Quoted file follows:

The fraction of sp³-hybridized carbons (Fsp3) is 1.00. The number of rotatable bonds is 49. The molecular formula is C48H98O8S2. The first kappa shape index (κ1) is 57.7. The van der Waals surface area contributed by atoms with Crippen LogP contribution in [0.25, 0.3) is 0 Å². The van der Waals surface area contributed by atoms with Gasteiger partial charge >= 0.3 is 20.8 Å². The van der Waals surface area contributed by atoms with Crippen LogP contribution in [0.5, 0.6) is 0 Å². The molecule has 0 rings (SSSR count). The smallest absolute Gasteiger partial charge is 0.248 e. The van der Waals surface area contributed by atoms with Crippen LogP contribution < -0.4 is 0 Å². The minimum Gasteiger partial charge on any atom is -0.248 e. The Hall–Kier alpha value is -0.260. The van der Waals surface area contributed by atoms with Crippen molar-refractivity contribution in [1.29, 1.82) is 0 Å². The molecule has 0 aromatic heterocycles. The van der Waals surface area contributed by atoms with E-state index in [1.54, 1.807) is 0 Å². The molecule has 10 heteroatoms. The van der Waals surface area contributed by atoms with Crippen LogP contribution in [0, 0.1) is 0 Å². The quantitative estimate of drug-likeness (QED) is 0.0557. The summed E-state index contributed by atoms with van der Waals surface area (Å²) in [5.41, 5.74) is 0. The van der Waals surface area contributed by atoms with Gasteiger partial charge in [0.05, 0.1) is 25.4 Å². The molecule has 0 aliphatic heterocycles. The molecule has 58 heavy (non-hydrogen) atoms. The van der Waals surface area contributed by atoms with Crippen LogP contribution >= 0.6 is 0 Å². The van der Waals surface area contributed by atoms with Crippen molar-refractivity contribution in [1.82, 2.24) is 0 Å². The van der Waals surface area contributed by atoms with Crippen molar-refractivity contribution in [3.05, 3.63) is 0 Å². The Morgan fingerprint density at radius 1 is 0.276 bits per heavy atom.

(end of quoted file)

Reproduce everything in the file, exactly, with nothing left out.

The fraction of sp³-hybridized carbons (Fsp3) is 1.00. The number of rotatable bonds is 49. The molecular formula is C48H98O8S2. The first kappa shape index (κ1) is 57.7. The van der Waals surface area contributed by atoms with Crippen LogP contribution in [0.25, 0.3) is 0 Å². The van der Waals surface area contributed by atoms with Gasteiger partial charge >= 0.3 is 20.8 Å². The van der Waals surface area contributed by atoms with Crippen LogP contribution in [0.5, 0.6) is 0 Å². The molecule has 0 rings (SSSR count). The smallest absolute Gasteiger partial charge is 0.248 e. The van der Waals surface area contributed by atoms with Crippen LogP contribution < -0.4 is 0 Å². The minimum Gasteiger partial charge on any atom is -0.248 e. The Hall–Kier alpha value is -0.260. The van der Waals surface area contributed by atoms with Crippen molar-refractivity contribution in [1.29, 1.82) is 0 Å². The molecule has 0 aromatic heterocycles. The van der Waals surface area contributed by atoms with E-state index in [1.54, 1.807) is 0 Å². The molecule has 10 heteroatoms. The van der Waals surface area contributed by atoms with Crippen LogP contribution in [0, 0.1) is 0 Å². The quantitative estimate of drug-likeness (QED) is 0.0557. The summed E-state index contributed by atoms with van der Waals surface area (Å²) in [5.41, 5.74) is 0. The van der Waals surface area contributed by atoms with Gasteiger partial charge in [0.05, 0.1) is 25.4 Å². The molecule has 0 aliphatic heterocycles. The molecule has 58 heavy (non-hydrogen) atoms. The van der Waals surface area contributed by atoms with Crippen LogP contribution >= 0.6 is 0 Å². The van der Waals surface area contributed by atoms with Crippen molar-refractivity contribution in [1.82, 2.24) is 0 Å². The van der Waals surface area contributed by atoms with Crippen molar-refractivity contribution in [3.05, 3.63) is 0 Å². The Morgan fingerprint density at radius 1 is 0.276 bits per heavy atom.